Franconia Generalisations about beer culture Germany

Franconian beer and wine: surprisingly similar

A glass of wine in a beer garden in Franconia

Wüerzburg is a city which is not only blessed with wonderful beer gardens, but also highly regarded vineyards. Wherever you are in the city you can see them covering the steep hills all around.

Perhaps not surprisingly, then, when you’re in a beer garden, you’re almost as likely to see someone drinking the acclaimed local wine as you are to see them with a beer.

Although we’re not especially interested in wine, we certainly don’t dislike it, or subscribe to the view that you need to choose sides in an imaginary battle between beer and wine. So we decided to give it a go.

We tried white wines made with a couple of different varieties of grape (Riesling and Silvaner) and (bearing in mind we’re no experts) found them sweeter and more acid than we’re used to. We also began to notice that they really were floral and fruity. Elderflower, strawberry — all those flavours you hear wine critics banging on about really were there.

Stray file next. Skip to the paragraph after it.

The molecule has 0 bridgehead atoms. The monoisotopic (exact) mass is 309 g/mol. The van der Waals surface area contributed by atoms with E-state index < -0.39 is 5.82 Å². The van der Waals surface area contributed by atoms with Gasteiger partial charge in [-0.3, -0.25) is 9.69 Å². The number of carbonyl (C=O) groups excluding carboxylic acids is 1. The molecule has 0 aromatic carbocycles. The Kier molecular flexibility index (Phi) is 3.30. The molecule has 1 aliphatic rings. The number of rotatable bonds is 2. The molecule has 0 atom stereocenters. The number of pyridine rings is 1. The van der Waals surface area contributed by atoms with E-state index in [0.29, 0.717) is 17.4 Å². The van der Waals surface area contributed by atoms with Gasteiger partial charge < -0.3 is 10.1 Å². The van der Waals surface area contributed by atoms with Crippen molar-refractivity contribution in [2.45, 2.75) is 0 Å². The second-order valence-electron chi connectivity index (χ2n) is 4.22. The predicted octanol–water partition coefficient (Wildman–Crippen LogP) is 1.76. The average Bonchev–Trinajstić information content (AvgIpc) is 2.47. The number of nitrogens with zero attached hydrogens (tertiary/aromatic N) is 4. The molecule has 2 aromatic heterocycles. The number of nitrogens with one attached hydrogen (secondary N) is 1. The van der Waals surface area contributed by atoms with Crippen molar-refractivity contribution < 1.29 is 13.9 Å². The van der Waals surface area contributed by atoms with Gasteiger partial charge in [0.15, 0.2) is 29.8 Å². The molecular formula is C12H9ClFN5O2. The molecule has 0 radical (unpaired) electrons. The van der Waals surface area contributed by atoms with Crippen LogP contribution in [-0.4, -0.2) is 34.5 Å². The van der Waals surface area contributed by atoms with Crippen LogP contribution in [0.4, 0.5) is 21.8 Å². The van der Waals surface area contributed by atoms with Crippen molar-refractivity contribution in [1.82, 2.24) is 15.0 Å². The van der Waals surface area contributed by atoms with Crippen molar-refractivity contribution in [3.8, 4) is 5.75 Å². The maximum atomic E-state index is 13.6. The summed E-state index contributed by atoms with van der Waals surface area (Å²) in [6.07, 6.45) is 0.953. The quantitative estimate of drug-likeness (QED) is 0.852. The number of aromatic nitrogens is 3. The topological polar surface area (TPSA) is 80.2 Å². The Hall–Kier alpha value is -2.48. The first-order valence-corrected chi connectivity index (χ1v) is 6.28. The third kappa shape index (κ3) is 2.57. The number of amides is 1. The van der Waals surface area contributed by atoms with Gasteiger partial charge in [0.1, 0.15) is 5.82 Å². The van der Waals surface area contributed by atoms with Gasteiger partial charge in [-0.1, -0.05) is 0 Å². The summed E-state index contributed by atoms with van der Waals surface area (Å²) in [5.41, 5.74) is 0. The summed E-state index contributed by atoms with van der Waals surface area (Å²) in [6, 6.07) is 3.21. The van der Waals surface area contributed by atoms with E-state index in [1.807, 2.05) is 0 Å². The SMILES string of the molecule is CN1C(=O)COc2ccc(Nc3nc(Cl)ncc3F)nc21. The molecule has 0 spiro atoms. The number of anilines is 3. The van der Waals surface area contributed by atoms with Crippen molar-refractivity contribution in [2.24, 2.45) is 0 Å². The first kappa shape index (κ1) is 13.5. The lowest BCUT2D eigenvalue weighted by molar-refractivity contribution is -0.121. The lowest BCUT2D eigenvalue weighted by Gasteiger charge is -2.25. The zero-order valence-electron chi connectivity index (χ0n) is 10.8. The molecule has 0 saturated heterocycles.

And, guess what? Those fruity flavours are also in the local beers. Do the very pale pilsners from Würzburger Hofbräu, Distelhäuser and Oechnser taste similar to the local wines because of the water? Because of the soil in which the grapes, barley and hops are grown? Maybe they just reflect a preference among the core market for these products — the local drinkers.

2 replies on “Franconian beer and wine: surprisingly similar”

Würzburg is a lovely city. One of the few places I’d go to a weinstube rather than a biergarten, if only because the Juliusspital and Bürgerspital are such great places.

And I certainly agree on the wine. Frankenwein is dangerously drinkable, although perhaps less complex than many of the alternatives.

If you’re still in Würzburg I’d make an effort to try both the schwarzbier and the doppelbock from Würzburger Hofbräu. It’s almost four years since I tried them last, but I remember both as excellent.

(I’ll pass on the beer/wine similarity question. I have no idea.)

Lars — sadly, we’re back in the UK. We did try the Schwarzbier (very nice indeed) but didn’t see the doppelbock on sale anywhere. The cloudy lager (can’t remember if they call it a zwickl or a kellerbier or whatever) was nice, too, although rather sweet and bland compared to the exciting pils.

We’ll try the two places you mention next time we’re in town.

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